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Long and Winding Road

February 18, 2001

Re Robert Hilburn's Perspective "Taking Abbey Road in a Backstreet Era," Feb. 4):

Yes, the Beatles are still amazing, but what will record labels do for an encore after they've recycled the best (and worst) of their catalog from 30 years ago yet again?

While they've been busy banking on this to pay the rent one more time, they neglected something called "artist development." That the Beatles can still outsell all the rest in 2001 is a testament to both the quality of their music and the poor job major labels have done in signing (and retaining) new, groundbreaking artists. Without significant artist development, labels simply won't have a catalog that people will want to buy 30 years from today.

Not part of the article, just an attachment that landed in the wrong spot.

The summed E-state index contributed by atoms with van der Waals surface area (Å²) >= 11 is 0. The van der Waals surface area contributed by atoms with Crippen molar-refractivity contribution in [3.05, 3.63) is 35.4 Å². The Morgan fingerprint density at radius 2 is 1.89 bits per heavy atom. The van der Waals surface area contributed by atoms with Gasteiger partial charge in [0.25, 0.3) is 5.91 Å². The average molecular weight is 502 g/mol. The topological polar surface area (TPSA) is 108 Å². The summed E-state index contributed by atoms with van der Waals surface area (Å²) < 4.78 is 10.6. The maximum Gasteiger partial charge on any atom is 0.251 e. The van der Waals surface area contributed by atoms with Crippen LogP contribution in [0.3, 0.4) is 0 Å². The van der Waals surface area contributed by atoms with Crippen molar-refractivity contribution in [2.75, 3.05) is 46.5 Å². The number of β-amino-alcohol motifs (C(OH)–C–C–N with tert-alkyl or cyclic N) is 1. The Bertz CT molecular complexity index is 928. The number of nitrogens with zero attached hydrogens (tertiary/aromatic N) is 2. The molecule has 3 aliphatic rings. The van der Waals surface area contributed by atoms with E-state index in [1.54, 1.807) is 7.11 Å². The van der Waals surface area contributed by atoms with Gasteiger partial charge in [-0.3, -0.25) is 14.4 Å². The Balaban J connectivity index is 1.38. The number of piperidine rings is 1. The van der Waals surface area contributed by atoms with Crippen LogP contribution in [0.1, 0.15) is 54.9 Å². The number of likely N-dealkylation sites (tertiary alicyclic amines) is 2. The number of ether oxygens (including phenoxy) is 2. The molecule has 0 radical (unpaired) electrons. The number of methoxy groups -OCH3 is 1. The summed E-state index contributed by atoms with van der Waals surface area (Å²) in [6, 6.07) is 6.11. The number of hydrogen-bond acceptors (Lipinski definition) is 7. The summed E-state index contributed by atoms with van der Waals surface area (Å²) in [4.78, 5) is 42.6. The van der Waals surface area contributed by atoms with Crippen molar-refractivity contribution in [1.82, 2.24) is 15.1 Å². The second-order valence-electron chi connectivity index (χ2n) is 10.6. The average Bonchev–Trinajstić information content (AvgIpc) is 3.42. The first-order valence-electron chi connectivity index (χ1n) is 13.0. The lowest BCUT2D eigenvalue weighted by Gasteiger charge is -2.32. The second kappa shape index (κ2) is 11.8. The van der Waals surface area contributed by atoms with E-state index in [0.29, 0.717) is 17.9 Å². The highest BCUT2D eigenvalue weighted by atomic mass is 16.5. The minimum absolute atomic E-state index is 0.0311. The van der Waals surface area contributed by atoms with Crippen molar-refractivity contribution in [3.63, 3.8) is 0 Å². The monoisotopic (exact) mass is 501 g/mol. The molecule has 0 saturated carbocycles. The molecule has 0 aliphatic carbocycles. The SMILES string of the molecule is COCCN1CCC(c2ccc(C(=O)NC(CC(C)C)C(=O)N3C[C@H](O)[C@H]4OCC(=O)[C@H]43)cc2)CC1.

It takes time, money and patience to let a career and catalog develop. Where would U2, Bob Dylan or Bruce Springsteen be based on the initial sales of their first releases in the climate of today's music business? Or the Beatles, for that matter?

Will REO Speedwagon, Will Smith, Adam Ant, Ricky Martin or Eminem have the longevity (read shelf life) of the Beatles? Hardly.


Los Angeles


There is a simple explanation for the sales of the Beatles' "1": price. The Beatles' "Red" and "Blue" can set you back 60-70 bucks. "1" is $15.




Whooo hooo! Features on my two favorite bands, the Beatles and the Jayhawks ("The Jayhawks Are Still Circling," by Steve Hochman, Feb. 4).

That a new generation is discovering the beauty of Beatle music is very gratifying. However, my giddiness is tempered by the fact that the impressive body of work produced by the Jayhawks has been largely ignored by my own generation (I'm 39). Here's a band with great songs, guitar hooks aplenty and soaring three-part harmony choruses that get stuck in your head and refuse to leave. Sound familiar?

My dream is that a Jayhawks "1" comes out before we start worrying about any Beatles "2."



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